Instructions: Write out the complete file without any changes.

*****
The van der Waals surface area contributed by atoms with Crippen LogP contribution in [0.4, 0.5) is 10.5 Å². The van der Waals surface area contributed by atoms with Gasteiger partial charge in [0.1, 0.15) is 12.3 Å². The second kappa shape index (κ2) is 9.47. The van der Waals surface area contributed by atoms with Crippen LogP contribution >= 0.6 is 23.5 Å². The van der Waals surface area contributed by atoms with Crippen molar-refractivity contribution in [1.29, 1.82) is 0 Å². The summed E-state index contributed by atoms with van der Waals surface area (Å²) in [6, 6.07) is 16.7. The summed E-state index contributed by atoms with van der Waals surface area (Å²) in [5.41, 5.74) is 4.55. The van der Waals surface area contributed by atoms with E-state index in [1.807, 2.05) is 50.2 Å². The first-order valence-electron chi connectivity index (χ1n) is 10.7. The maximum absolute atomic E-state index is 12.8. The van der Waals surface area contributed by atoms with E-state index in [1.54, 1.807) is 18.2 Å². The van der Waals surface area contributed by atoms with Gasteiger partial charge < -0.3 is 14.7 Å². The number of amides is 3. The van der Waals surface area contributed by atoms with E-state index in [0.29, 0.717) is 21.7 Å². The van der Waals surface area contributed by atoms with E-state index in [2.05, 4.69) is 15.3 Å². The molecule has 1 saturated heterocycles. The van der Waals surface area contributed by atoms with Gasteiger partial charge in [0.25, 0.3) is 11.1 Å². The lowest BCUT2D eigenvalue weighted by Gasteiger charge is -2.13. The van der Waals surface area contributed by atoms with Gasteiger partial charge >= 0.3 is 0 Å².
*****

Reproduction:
The van der Waals surface area contributed by atoms with Crippen LogP contribution in [0.4, 0.5) is 10.5 Å². The van der Waals surface area contributed by atoms with Gasteiger partial charge in [0.1, 0.15) is 12.3 Å². The second kappa shape index (κ2) is 9.47. The van der Waals surface area contributed by atoms with Crippen LogP contribution >= 0.6 is 23.5 Å². The van der Waals surface area contributed by atoms with Crippen molar-refractivity contribution in [1.29, 1.82) is 0 Å². The summed E-state index contributed by atoms with van der Waals surface area (Å²) in [6, 6.07) is 16.7. The summed E-state index contributed by atoms with van der Waals surface area (Å²) in [5.41, 5.74) is 4.55. The van der Waals surface area contributed by atoms with E-state index in [1.807, 2.05) is 50.2 Å². The first-order valence-electron chi connectivity index (χ1n) is 10.7. The maximum absolute atomic E-state index is 12.8. The van der Waals surface area contributed by atoms with E-state index in [1.54, 1.807) is 18.2 Å². The van der Waals surface area contributed by atoms with Gasteiger partial charge < -0.3 is 14.7 Å². The number of amides is 3. The van der Waals surface area contributed by atoms with E-state index in [0.29, 0.717) is 21.7 Å². The van der Waals surface area contributed by atoms with E-state index in [2.05, 4.69) is 15.3 Å². The molecule has 1 saturated heterocycles. The van der Waals surface area contributed by atoms with Gasteiger partial charge in [0.25, 0.3) is 11.1 Å². The lowest BCUT2D eigenvalue weighted by Gasteiger charge is -2.13. The van der Waals surface area contributed by atoms with Gasteiger partial charge >= 0.3 is 0 Å².